If you’re going to take the risk of the market, you owe it to yourself to look for the best funds possible. No one fund family has all of the best funds.

  • Tim Said on March 29th, 2010 at 6:33 pm:

    The American Funds family does have some good funds but, to contradict curtisports2, they don’t have any mid-cap offerings and their small-cap offering is global in nature and not distinctly domestic or international. The problem with this is that it isn’t possible to have an asset allocation model with American Funds. Owning funds that cover the entire spectrum of the economy is a prudent way to manage risk and volatility within a portfolio as well as ensure that whatever sector of the economy does particularly well, you’re participating in the profits.

    I’m a Financial Planner by profession and my advice is, especially when you’re just starting out with modest amounts, is to find a good Asset Allocation fund that grows better than most in rising markets, and drops less than most in declining markets. You can find a more disciplined and better performing approach, you just have to look further than just American Funds.

  • muncie birder Said on March 29th, 2010 at 7:13 pm:

    I am partially in agreement with what the 1st responder stated about fund load at American Funds. But in the case of American Funds that load is counter balanced by their very good track record and their very low expense ratios, much lower than many no load funds. So lets get down to brass tacks. What are some good ones? The only way we can judge is based on past performance and based on risk. Future performance may not equal past performance so there is some risk that the criteria may be invalid. The same applies to risk.

    You do want to have a diversified portfolio. One option to consider is the Target Date 2035 retirement account. The coposition of that account will change as you approach retirement. It consists of a collection now of 16 different funds mostly growth funds 40% and growth and income funds 45%. As you approach retirement the composition will change toward equity income and bond funds so that it will approach more of a 50-50 mix.

    The funds that I like in particular are the Income fund of America. It is a steady if not spectacular performer. Also the Capital Income Builder. The New World Fund is particularly doing well currently. This has considerable risk but the historical rewards have been excellent. The Capital World Growth and Income has somewhat less risk but is also an excellent performer.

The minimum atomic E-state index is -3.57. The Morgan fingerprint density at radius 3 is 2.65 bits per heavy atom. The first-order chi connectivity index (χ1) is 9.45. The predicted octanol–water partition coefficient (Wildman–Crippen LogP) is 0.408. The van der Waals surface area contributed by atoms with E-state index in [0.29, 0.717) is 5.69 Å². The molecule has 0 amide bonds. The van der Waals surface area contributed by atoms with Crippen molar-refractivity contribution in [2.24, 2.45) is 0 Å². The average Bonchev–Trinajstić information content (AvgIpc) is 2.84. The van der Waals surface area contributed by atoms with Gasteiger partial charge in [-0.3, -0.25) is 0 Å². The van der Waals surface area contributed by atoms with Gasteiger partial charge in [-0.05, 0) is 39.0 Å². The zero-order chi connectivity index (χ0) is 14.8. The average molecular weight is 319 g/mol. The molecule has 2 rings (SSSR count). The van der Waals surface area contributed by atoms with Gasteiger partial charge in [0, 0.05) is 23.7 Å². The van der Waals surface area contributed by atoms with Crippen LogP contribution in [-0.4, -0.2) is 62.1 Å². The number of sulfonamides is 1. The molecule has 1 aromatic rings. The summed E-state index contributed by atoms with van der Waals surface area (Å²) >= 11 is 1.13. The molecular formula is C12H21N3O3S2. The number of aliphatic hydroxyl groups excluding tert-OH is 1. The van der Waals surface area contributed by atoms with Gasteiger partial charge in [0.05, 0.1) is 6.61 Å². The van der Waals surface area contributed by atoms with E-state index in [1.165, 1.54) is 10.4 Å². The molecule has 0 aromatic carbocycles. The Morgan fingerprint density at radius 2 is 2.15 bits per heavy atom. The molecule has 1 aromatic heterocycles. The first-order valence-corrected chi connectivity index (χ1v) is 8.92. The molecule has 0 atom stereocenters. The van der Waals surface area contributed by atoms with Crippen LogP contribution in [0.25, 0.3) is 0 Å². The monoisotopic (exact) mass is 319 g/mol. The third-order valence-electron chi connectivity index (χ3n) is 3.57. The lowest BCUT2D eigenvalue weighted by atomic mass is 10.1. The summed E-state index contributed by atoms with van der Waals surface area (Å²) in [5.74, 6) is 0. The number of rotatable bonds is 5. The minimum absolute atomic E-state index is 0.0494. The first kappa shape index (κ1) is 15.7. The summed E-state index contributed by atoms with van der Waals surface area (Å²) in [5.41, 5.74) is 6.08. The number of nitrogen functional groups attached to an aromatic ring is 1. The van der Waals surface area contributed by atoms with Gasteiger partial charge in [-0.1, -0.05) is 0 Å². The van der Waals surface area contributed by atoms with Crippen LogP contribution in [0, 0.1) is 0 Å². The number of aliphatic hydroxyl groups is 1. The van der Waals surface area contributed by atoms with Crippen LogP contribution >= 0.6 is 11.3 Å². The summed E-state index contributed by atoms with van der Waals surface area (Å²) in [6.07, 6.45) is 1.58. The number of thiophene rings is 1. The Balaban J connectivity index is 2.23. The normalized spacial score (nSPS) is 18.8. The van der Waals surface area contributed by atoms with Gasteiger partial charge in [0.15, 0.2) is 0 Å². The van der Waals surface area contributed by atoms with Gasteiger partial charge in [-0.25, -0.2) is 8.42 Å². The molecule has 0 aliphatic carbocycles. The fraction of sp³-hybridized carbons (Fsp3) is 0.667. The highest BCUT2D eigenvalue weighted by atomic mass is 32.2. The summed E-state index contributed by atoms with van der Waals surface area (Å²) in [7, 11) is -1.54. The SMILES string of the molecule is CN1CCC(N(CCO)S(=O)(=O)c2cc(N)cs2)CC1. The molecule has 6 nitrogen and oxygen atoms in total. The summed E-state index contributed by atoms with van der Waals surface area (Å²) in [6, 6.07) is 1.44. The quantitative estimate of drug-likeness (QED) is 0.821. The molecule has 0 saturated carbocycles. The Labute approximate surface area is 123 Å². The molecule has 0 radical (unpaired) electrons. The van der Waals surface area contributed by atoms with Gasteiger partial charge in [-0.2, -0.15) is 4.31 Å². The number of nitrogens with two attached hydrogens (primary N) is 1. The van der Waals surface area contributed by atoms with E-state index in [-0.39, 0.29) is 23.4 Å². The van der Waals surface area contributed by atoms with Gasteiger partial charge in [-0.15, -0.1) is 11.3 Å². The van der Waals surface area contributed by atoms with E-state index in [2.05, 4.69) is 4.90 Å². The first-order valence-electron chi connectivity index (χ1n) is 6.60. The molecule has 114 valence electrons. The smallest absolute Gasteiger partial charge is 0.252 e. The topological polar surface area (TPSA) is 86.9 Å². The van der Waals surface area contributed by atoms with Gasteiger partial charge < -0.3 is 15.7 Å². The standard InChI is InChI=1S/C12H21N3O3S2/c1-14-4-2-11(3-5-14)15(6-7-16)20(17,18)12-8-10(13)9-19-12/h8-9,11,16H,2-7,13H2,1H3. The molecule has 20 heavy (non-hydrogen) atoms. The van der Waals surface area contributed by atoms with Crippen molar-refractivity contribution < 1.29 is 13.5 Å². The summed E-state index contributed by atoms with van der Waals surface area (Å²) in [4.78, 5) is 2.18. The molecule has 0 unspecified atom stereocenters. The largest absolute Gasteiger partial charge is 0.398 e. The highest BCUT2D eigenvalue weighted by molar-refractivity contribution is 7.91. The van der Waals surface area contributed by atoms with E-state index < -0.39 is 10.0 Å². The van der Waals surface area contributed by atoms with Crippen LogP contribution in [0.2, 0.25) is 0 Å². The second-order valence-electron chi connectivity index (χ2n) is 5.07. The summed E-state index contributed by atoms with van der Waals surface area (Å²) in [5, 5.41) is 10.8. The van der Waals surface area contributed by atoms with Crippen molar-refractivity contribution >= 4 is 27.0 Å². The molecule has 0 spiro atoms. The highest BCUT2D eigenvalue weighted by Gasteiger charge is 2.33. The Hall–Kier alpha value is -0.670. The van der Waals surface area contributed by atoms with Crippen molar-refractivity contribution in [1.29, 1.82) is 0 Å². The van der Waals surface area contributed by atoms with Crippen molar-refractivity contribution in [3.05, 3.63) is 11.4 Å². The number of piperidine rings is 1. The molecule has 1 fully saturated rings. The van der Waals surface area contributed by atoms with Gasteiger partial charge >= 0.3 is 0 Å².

It is my predilection that the majority of retirement money should be invested in funds like the Income fund and the Capital Income Builder, but that a portion of up to 30% should be invested funds like the Capital World Growth and New World Fund.

    There is considerable speculation that the U S’s time in the sun is rapidly approaching twilight as the sun move east and that the smart money will also move with the sun. American Funds does not have much exposure if any to this trend currently. The New World Fund does have 6% of its assets invested in India but only 1.8% invested in China. Actually their largest reported holdings are in Brazil 7.5%

  • Common Sense Said on March 29th, 2010 at 7:18 pm:

    The American Funds is one of the best Mutual Fund Companies in the world. A good asset allocation is best. Read a book like “Mutual Funds For Dummy’s” to learn about asset allocation.

    I especially like the Growth Fund Of America, EuroPacific, Washington & the Income Fund. The key is putting together the right asset allocation. If you can’t do that… go to a company like Edward Jones (the largest seller of American Funds in the USA) to help you.

    My general suggestion is no more than 25% in the income fund (for me 15% would be too much). 20-25% in the EuroPacific.

    Having said that…. I don’t invest in expensive “load” mutual funds. For every $10,000 you invest in the American Funds, the cost will be $575 or more if you take class “B” shares (take class “A”… over the long run they’re the cheapest).

    No Load, low internal fee fund families perform just as well (if not better). Some examples;
    Dodge & Cox
    T. Rowe Price
    Vanguard
    etc.

    Be careful with the information you receive in Yahoo Answers. I (and the others) don’t know enough about you to make good suggestions.

    YA@ErieStockTrader.com

  • Franco Said on March 29th, 2010 at 7:18 pm:

    Vanguard S&P500 tracker fund. Guaranteed to do as well as the American economy and no risks.

  • jueyanz Said on March 29th, 2010 at 8:09 pm:

    I agree with the target fund suggestion. You can buy a Vanguard or other company fund with the boring name of “2050 Fund” or whatever your target year is. The manager will adjust the asset mix to reflect your risk profile as you approach that age, and you won’t have to do a thing – you’re paying those management fees anyway, so might as well pay to take the onus off your shoulders.